Sleep and its impact on brain function and metabolism
“Sleep is for the weak” basically sums up our fast-paced culture. There’s too much to do in a day… work projects, family life, children to take care of, pets to walk, food to prepare, dishes to clean… Who needs sleep anyway?
Evolutionarily speaking, our body REQUIRES sleep to function. Not just sleep, but restorative sleep.
A 2018 study published in the Journal of Science showed that restorative sleep has a critical function in ensuring metabolic homeostasis. Sleep deprivation has been shown to increase amyloid-beta protein levels (neurotoxic waste associated with Alzheimer’s), sometimes up to 30%. One function of the glymphatic system, the brain’s self-cleaning mechanism, is to remove neurotoxic waste. During sleep, the interstitial space can increase more than 60%, allowing the glymphatic system to “flush” and eliminate waste products more efficiently. So the more sleep there is, the more flushing that can occur.
What happens when there’s a lack of sleep most nights of the week? Our body tries to tell us to get some rest. Some symptoms include:
– brain fog
– lack of motivation
– depressed mood
– increased appetite or cravings for carbs
These symptoms may be common, but they aren’t normal. It’s not normal to feel so tired that a few cups of coffee are required to function. An occasional coffee can be a tasty treat but is it something our body requires to be at it’s optimal health? It sure doesn’t remove neurotoxic waste like sleep does!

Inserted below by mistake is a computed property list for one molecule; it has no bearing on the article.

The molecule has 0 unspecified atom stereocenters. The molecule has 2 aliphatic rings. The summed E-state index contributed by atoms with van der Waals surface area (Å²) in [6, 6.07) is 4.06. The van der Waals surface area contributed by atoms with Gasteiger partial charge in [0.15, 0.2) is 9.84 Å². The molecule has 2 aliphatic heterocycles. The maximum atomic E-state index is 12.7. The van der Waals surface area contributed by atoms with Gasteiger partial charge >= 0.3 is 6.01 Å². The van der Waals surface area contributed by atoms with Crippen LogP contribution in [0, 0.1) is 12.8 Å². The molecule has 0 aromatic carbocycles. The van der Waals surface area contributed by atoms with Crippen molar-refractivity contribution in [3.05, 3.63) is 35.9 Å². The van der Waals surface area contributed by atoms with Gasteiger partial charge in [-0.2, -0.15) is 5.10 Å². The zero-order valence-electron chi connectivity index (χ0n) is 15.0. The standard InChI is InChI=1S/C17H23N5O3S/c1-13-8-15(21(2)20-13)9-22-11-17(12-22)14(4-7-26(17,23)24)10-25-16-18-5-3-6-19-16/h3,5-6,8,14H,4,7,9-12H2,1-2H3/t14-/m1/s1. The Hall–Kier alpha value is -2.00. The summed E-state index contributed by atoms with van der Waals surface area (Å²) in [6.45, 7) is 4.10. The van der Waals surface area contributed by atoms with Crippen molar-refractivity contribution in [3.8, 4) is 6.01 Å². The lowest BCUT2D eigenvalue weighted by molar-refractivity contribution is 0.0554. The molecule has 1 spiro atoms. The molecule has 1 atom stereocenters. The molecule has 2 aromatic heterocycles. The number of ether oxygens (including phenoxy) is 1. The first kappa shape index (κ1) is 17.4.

Poor sleep is a major contributing factor in chronic illness because it disrupts our circadian rhythm. Over time, poor sleep leads to impaired immune function, hormone imbalances, weight gain & diabetes, and increased risk of cardiovascular disease, dementia, and Alzheimer’s.
From a health perspective, the optimal amount for restorative sleep is between 7-9 hours a night. Taking the first step is getting to bed earlier. How many hours of sleep do you typically get a night?
A small study published in the American Journal of Clinical Nutrition found that subjects with 5.5 hours of sleep consumed more calories per day from snacking than subjects with 8+ hours of sleep. Subjects with poor sleep consumed more carbohydrate-heavy snacks than their counterparts.
Consequences of poor sleep are real. It impacts various organ systems, including MANY hormone pathways. One pathway is how sleep affects our brain and eating patterns.
What are hormones? To simplify things, they are signaling molecules (or messengers) that help our body communicate between cells, tissues, and organs.
Leptin is a hormone that tells our brain “I’m not hungry.”
Ghrelin is a hormone that tells our brain “I’m starving! We need food/energy.”
Before meals, ghrelin rises to signal our brain to feel hungry. During meals, as ghrelin starts to decrease, leptin starts to increase. This tells our brain that we’re getting full and to stop eating.
When our body is sleep deprived or not getting enough restorative sleep, it can disrupt the hormone balance between leptin and ghrelin. Levels of ghrelin spike and increase while levels of leptin fall.
Evolutionarily speaking, this makes sense. During prehistoric times, it’s speculated that poor sleep typically occurred during stressful times such as famine or imminent danger. Poor sleep and high stress push our body in fight or flight mode, requiring more energy. What is the quickest and more favorable energy source from food? Carbohydrates!
If getting 7+ hours of sleep isn’t realistic to your routine (or if there’s a lot of stress), that’s okay. Knowledge is power.
The next step to consider may be to keep healthier snack options on hand rather than prepackaged, processed, high sugar foods. Great whole food options are:
-nuts & seeds
-fruit with nut butters
-veggies with hummus or guac
Every. step. counts. Progress over perfection. You got this.